- Sui Southern Gas Company Limited;
- Mari Gas Company Limited;
- Pakistan Petroleum Limited; and
- Tullow Pakistan Development Limited.”.
The Federal Government has been empowered under Section 7 of the GIDC Act to bring about amendments in the First Schedule. The „Cess‟ rates as chargeable from the gas consumers under Section 3 (1) have been provided in the Second Schedule to the GIDC Act. The purpose of the levy of the „Cess‟ has been stated in Section 4 of the GIDC Act:
“Utilization of cess.— (1) The cess shall be utilized for or in connection with infrastructure development of Iran Pakistan Pipeline Project, Turkmenistan Afghanistan Pakistan India (TAPI) Pipeline Project, LNG or other projects or for price equalization of other imported alternative fuels including LPG.
(2) An annual Report in respect of the utilization of the cess shall be laid before the House after three months of the end of the each fiscal year.”
3. After hearing the Federation, the High Court in W.P. 2514-P of 2012 allowed the Constitution Petitions of the respondents on 13.06.2013, declaring the levy, imposition and recovery of the „Cess‟ unconstitutional with the direction to refund the „Cess‟ so far collected from the respondents within a reasonable time, either in lump sum or to be adjusted in monthly gas consumption bills of the respondents.
The following grounds prevailed with the High Court for striking down the „Cess‟:
i.) The bill culminating into the GIDC Act was introduced as Money Bill in contravention of the provisions of Article 73 (2) of the Constitution.
ii.) There was no intelligible differentia adopted nor sound rationale given for the disparity in „Cess‟ rate charged as given in the Second Schedule of the Act, both region wise and on the basis of the nature of industry,
iii.) The GIDC Act was passed without convening any meeting of the Council of Common Interest (CCI). It was the constitutional responsibility of the Government to place the bill before CCI prior to its introduction in the Parliament.
iv.) The „Cess‟ rates given in Second Schedule of the GIDC Act, which differentiated among geographical regions, were against the provision of Article 158 of the Constitution, which grants the Province where the well-head of Natural Gas is located precedence over other parts of Pakistan in meeting its requirements from that well-head. The dictates of the said Article were not adopted in giving the Provinces from where natural gas is being extracted any concession in „Cess‟ rates.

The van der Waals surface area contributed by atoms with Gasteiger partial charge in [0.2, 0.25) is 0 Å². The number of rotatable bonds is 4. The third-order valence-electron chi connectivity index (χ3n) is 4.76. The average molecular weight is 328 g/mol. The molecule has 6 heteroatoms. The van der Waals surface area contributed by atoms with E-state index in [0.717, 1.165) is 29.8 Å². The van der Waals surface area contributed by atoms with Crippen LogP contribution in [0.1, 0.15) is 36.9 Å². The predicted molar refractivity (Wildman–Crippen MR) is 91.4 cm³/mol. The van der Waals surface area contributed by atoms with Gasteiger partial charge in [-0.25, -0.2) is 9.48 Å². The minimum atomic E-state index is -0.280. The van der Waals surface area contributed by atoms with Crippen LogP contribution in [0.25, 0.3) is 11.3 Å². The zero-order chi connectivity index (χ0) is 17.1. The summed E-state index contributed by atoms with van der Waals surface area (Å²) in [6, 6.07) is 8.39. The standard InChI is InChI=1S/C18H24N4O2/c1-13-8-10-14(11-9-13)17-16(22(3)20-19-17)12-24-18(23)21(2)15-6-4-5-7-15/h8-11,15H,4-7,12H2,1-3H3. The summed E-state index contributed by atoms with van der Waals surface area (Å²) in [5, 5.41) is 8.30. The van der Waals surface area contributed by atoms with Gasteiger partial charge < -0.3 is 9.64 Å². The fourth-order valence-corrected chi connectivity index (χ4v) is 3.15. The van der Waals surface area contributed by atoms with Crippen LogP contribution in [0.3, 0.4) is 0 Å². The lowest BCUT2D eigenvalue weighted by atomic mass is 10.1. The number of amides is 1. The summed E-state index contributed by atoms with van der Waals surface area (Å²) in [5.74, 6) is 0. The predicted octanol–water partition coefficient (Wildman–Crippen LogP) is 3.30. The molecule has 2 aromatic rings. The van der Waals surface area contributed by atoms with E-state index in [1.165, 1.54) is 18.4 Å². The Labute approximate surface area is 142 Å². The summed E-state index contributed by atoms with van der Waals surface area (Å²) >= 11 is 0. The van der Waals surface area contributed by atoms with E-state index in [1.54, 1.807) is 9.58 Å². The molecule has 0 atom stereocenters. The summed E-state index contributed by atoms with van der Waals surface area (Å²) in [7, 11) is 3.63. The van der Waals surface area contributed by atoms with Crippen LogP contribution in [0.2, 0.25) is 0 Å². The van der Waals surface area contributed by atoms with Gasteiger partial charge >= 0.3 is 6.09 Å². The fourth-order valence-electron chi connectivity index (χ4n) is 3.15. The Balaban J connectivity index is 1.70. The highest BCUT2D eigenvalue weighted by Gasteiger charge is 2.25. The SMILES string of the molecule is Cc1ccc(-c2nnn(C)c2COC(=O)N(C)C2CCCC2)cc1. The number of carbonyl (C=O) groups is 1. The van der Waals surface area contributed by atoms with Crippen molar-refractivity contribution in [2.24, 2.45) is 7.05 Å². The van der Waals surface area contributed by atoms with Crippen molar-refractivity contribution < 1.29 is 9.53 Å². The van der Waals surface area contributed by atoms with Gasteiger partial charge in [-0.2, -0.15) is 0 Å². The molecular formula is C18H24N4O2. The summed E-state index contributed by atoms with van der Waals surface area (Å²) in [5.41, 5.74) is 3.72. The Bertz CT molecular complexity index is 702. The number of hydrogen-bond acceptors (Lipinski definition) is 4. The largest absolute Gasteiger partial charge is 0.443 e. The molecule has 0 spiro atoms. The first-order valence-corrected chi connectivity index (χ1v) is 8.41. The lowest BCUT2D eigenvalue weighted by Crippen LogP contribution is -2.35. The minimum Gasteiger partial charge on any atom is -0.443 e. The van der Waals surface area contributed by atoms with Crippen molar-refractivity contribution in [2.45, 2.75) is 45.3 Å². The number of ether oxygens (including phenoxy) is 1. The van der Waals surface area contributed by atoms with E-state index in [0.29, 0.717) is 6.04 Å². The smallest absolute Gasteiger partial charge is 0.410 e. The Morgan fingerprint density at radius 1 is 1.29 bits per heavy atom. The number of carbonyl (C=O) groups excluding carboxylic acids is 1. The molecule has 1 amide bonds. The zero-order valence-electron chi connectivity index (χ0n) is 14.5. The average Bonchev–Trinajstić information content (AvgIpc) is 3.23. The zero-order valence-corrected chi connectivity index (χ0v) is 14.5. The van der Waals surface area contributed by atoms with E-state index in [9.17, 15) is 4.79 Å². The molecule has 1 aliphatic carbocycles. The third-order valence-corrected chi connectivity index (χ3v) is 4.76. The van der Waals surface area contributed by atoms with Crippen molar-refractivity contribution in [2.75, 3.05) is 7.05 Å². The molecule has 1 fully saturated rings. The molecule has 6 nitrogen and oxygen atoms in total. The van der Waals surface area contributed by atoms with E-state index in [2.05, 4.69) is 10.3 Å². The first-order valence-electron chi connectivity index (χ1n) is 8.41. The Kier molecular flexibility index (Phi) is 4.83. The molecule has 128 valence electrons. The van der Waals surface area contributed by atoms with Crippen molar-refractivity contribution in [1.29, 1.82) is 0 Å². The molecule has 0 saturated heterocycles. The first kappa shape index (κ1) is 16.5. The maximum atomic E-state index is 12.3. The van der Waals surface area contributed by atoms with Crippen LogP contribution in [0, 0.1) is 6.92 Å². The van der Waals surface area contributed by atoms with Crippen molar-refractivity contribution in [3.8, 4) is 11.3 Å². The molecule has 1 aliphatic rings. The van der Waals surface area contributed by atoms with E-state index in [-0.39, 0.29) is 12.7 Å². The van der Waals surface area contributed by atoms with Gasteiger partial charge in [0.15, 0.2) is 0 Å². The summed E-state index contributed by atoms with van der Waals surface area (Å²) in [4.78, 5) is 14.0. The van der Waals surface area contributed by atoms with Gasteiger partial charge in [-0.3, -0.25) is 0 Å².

v.) The Bill was introduced in Parliament without being tabled before the Federal Cabinet in violation of the mandatory procedure provided under Federal Government Rules of Business.
vi.) Since the GIDC Act was neither declared to be a tax nor revenue of any kind which had to be deposited in the Federal Consolidated Fund, its classification and management under the constitution „was ambiguous‟ as it was not certain that how the GIDC Act was managed, by whom and under whose authority.
vii.) That „Cess‟ was collected on the subsisting and existing services being rendered by the state/government or its functionaries to a particular segment of a society/consumer. The „Cess‟ could not be collected on future prospects of any proposed facilities which were yet to be provided.
4. Leave to appeal was granted to the Federation of Pakistan on 26.12.2013 to examine, inter alia, whether:
i) the Act could not have been introduced as money bill keeping in view the provision of the Article 73(2) of the Constitution;
ii) there was any question regarding excessive delegation of legislative powers under the Act for levying the cess;
iii) there was any discrimination regarding levy of the cess on different consumers;
iv) the cess was ultra vires of the Constitution on account of the Schedule of the Act having not been placed for approval before the Council of Common Interest and the same was bad in law having not been placed before the Federal Cabinet;
v) cess can only be imposed for services provided as cess is a form of tax imposed for the purpose of raising revenue.”